From a cultural, political and literary perspective, the Low Countries have a
claim to be the major cultural entrepôt of early modern Europe, part and
parcel of the global mercantile pre-eminence of the United Provinces.
Migration from the southern Netherlands into the Dutch republic in the
north, and from elsewhere in northern Europe was extremely high at this
time. This essay explores the treatment of migration in one of the most
famous comedies of a reformed Dutch theatre, G. A. Bredero’s Spaanse
Brabander (1617), an adaptation of the Spanish prose fiction Lazarillo de
Tormes (1554), showing Bredero’s theatre as an analytical microscope of
migration as dominant cause of city formation. Further comparison is made
with Bredero’s Terentian play Moortje (1615), in which the presence of a
southern African is related to the early activity of Dutch merchants in that
region, and the presence of an African community in seventeenth-century
Amsterdam. Bredero’s powerful insights into the nature and consequences of
migration in his world of linguistic and racial confusion, hunger, bankrupt
merchants, beggar boys, prostitutes and sex offenders puts his drama in the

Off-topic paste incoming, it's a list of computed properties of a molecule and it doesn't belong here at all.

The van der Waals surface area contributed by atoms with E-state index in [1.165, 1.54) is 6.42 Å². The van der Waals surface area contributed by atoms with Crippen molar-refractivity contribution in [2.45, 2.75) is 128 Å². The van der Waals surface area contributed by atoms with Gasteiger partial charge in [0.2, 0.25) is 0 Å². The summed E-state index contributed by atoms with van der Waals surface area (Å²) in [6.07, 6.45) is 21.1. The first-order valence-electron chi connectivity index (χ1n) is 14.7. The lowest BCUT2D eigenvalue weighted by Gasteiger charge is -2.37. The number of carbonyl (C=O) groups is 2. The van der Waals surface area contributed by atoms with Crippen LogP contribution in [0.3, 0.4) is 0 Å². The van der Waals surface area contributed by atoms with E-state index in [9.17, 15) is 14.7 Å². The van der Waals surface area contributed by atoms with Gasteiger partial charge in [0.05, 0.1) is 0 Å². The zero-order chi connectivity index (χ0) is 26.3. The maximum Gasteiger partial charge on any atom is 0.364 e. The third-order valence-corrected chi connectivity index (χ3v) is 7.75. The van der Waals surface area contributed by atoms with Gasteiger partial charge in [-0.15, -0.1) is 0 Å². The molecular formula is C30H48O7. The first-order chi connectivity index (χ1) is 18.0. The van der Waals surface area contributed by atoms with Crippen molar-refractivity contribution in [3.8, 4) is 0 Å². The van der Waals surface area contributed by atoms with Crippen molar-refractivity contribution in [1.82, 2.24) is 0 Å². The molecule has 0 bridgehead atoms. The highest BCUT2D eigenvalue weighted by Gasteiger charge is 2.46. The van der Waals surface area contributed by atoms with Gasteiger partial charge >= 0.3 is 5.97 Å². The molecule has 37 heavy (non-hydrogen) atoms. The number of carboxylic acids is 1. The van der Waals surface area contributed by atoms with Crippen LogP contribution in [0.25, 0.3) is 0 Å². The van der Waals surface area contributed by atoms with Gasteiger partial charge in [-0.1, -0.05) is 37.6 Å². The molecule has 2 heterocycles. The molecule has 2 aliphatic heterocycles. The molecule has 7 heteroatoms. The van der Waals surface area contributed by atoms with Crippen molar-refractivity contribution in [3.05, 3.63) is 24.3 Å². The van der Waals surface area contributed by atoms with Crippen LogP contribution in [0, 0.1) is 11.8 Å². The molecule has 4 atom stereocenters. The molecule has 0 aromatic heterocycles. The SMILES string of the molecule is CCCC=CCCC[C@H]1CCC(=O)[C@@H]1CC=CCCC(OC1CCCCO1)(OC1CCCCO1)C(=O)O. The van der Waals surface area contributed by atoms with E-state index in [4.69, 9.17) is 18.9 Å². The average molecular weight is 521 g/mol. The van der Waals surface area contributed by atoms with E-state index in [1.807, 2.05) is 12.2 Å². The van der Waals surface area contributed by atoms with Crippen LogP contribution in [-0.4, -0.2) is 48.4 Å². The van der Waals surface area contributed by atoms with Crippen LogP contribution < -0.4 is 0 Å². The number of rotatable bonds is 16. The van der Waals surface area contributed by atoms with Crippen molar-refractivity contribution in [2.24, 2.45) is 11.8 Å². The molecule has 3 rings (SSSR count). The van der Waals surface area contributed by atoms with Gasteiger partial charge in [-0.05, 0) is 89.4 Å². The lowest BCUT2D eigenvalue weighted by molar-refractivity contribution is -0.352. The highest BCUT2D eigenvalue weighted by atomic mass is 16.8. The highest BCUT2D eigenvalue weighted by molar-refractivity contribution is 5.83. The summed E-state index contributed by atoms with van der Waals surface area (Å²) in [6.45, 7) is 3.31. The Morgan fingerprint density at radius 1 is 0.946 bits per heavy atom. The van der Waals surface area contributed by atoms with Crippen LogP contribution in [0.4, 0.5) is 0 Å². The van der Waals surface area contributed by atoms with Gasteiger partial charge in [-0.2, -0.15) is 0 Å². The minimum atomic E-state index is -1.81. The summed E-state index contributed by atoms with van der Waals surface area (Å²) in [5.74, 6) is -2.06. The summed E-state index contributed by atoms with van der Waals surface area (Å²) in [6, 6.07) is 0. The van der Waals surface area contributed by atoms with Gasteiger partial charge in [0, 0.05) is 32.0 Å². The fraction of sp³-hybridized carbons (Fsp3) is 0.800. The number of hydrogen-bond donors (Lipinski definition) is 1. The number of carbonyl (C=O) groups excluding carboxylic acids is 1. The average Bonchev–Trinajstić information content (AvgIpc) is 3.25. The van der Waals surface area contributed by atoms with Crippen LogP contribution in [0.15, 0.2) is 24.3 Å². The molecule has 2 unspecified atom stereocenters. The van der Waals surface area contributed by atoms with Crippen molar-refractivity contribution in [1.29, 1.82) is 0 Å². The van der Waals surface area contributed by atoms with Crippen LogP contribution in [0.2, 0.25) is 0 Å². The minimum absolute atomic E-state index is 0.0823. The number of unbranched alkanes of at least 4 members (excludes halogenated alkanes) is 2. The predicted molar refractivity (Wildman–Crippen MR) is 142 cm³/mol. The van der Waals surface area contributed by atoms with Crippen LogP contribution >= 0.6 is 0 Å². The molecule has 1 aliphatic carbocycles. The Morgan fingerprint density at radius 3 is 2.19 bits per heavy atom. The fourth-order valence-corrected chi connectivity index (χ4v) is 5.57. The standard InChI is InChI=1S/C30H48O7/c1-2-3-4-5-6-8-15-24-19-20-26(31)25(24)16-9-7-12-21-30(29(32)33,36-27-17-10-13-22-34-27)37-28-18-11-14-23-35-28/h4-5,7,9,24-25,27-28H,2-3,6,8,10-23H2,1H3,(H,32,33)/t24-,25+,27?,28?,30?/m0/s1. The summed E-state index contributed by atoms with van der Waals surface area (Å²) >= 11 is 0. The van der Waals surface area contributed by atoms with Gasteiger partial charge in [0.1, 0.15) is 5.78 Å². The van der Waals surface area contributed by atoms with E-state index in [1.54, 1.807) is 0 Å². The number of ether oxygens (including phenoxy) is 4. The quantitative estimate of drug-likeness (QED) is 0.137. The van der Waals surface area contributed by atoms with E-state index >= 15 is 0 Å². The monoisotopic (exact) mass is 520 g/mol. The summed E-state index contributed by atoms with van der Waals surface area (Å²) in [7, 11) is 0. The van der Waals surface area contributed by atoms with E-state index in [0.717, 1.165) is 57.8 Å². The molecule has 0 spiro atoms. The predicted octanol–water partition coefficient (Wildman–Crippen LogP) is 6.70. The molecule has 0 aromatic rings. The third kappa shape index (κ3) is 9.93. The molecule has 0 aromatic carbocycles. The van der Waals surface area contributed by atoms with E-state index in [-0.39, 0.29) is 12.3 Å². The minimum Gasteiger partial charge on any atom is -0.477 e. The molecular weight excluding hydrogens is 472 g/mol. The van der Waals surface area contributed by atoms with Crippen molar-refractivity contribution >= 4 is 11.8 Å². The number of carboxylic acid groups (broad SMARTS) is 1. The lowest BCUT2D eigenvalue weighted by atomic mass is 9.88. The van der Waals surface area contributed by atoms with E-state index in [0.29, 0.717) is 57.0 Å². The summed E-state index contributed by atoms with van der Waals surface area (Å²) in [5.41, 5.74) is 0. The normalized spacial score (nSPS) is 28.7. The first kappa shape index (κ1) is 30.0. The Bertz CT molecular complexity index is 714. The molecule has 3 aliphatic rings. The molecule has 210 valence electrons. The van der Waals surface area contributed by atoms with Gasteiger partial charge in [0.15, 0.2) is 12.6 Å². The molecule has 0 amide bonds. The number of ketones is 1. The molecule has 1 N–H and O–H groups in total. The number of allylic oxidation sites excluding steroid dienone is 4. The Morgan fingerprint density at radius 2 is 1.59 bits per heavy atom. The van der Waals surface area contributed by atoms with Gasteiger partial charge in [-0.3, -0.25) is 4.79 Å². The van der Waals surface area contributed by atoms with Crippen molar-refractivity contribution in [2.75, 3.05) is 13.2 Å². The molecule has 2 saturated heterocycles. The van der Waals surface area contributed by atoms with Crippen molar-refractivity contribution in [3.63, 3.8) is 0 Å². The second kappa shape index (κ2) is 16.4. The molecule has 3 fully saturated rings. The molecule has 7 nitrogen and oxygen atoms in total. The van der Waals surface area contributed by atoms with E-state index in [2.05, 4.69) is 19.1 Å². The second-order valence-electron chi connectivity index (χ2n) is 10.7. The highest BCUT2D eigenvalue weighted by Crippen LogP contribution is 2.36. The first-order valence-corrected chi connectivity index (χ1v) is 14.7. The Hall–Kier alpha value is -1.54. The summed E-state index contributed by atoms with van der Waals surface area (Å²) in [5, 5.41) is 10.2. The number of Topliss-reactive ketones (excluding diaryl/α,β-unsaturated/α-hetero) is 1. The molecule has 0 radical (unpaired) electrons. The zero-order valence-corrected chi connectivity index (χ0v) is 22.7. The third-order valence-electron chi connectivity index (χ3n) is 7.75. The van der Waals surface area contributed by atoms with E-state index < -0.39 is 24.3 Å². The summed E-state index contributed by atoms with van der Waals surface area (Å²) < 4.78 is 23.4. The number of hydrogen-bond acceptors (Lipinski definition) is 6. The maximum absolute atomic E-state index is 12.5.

first rank of any literary canon, national or international.
This introduction presents an overview of the key concepts discussed in the subsequent chapters of this book. The book demonstrates that incest was representative of a range of interests crucial to writers of the Gothic, often women or homosexual men who adopted a critical stance in relation to the heteronormative patriarchal world. Incest, a sexual act associated with transgression, violations of power and violence, has readily been conflated with sexual violence in Gothic scholarship and consigned to one of two gendered plots. Sexuality, questions of ownership, inheritance, women's subjugation to male authority, laws of coverture and primogeniture and issues concerning gender roles pervade Gothic works from the mid-eighteenth century on. The incest thematic as employed by women writers in the early modern period is shown to be transgressively endogamic in Maureen Quilligan's excellent work on incest in Elizabethan England.
There are several problems that usually emerge in scholarship examining representations of father-daughter incest in the Gothic, even in works by scholars whose goal is to lay bare the feminist themes that are central to the genre. Principal among these is that representations of father-daughter incest often cause works to be placed in the gendered subgenre of Female Gothic and to be viewed through a lens predicated on this generic division. This chapter examines the incestuous relationships between fathers and daughters in Horace Walpole's The Castle of Otranto, Ann Radcliffe's The Romance of the Forest and Mary Shelley's Matilda and the texts' attendant scholarship. These three works have been selected in order to compare the way that incest is rendered in a representative chronology of Gothic texts beginning with what has been traditionally defined as the original Gothic novel.